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How to Properly Remove Makeup

POPSUGAR / paid for by / Clinique

Your skin is your best accessory! We've partnered with Clinique to help you put your best face forward.

You should know by now that removing all traces of makeup at the end of the day is imperative for keeping your skin healthy and reducing flare-ups. But what's even more important is making sure you're doing it correctly. Because the skin on your face is extra sensitive, especially around your eyes, learning how to cleanse gently and effectively will help restore radiance and prevent damage in the long run. Between using harsh chemicals and over-scrubbing, there are plenty of mistakes you could be making daily. Below, we break down common mistakes and how to fix them in order to maintain a fresh face.

You're being too harsh on the eyes

The skin around your eyes is particularly thin, so it's important to be gentle. Don't rub too hard when removing makeup — if your mascara refuses to come off, soak a cotton ball in a makeup remover and place on your eyes to gently break down your eye makeup and avoid pulling out eyelashes or damaging the tissue. Then apply an eye cream with your ring finger (which offers less pressure than your other fingers) to soothe and hydrate.

You're using a 2-in-1 makeup remover and cleanser

Not all cleansers are created equal. You may think you're cutting down on time by using an all-in-one product to both remove makeup and cleanse your face, but more times than not, these types of products aren't doing a whole lot. Instead, opt for an oil-based makeup remover to dissolve your eye and face makeup, and follow up with a gentle foam-free cleanser or balm to clear your pores from any leftover product on your face.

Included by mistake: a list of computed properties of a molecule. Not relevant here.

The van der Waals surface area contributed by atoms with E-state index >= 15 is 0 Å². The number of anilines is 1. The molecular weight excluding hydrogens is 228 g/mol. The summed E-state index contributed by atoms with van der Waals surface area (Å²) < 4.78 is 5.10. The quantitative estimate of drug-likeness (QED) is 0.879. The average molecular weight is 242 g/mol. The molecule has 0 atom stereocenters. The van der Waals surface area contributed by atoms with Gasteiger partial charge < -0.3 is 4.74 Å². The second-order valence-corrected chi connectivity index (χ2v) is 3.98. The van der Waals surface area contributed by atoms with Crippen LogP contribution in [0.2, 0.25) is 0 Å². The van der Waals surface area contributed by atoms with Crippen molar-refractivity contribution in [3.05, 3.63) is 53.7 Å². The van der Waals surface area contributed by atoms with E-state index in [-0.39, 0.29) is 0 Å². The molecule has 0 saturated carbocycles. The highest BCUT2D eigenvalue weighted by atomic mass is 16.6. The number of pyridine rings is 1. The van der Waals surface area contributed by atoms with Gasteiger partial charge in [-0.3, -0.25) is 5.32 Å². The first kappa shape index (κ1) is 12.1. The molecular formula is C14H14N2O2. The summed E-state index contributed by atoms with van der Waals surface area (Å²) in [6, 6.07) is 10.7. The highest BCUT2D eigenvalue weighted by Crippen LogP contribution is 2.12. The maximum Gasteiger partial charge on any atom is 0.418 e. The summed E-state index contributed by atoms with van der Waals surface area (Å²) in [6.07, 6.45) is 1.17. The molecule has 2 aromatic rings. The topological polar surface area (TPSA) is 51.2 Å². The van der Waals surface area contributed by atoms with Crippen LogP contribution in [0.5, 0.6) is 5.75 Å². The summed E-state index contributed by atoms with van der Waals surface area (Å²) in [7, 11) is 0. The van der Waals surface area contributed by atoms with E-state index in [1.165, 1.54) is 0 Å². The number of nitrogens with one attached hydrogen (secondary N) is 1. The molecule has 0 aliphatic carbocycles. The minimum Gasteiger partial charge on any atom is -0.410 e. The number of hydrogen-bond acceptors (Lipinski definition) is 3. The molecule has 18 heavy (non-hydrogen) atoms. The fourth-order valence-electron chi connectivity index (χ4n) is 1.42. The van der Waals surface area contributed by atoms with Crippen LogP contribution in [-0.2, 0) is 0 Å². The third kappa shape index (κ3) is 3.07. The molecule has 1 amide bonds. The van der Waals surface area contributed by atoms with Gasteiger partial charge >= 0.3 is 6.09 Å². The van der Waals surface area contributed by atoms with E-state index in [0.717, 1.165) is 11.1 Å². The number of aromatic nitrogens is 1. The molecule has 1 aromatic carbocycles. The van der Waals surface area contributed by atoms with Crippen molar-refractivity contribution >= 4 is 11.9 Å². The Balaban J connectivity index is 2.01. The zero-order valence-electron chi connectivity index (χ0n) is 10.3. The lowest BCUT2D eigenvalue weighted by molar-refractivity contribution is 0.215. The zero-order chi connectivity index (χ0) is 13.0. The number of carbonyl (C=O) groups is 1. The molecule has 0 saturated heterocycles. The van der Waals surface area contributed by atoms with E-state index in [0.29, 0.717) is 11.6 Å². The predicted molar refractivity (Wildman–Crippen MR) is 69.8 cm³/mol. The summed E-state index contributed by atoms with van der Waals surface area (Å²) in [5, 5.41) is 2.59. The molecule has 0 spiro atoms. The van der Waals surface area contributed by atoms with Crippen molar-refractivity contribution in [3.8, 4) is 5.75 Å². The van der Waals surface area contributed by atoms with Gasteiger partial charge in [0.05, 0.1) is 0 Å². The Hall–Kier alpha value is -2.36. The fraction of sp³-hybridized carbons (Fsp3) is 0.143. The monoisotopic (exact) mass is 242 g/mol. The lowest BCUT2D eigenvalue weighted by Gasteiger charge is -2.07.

You're probably forgetting to use a clarifying toner

While a cleanser is great for removing any visible product from your face, it's good to go in one more time with a clarifying toner, which can help break down even more grime. Buildup from makeup, environmental aggressors, and, yes, even other cleansing products can collect over time, so using a toner will help strip away product, restore pH balance, and bring back moisture.

You're over-exfoliating

Exfoliating may be the fastest way to revitalize dull skin, but there's a point when it becomes too much. Exfoliating helps to clear dead skin cells and stimulate the production of new ones, but over-exfoliating can actually strip the skin of its protective layer and cause irritation. Limit using an exfoliator (both scrubs and chemical ones) to 2-3 times a week for the best results.

You're not reading up on the ingredient list

Pay attention to what ingredients are in your skincare products, as there are certain ones you should be avoiding at all costs. Things like alcohol, parabens, and sulfates can strip the face of natural oils and are potentially carcinogenic. In addition, everything from your eye cream to your cleanser should all be fragrance free, since fragrances are known to be comprised of harmful chemicals.

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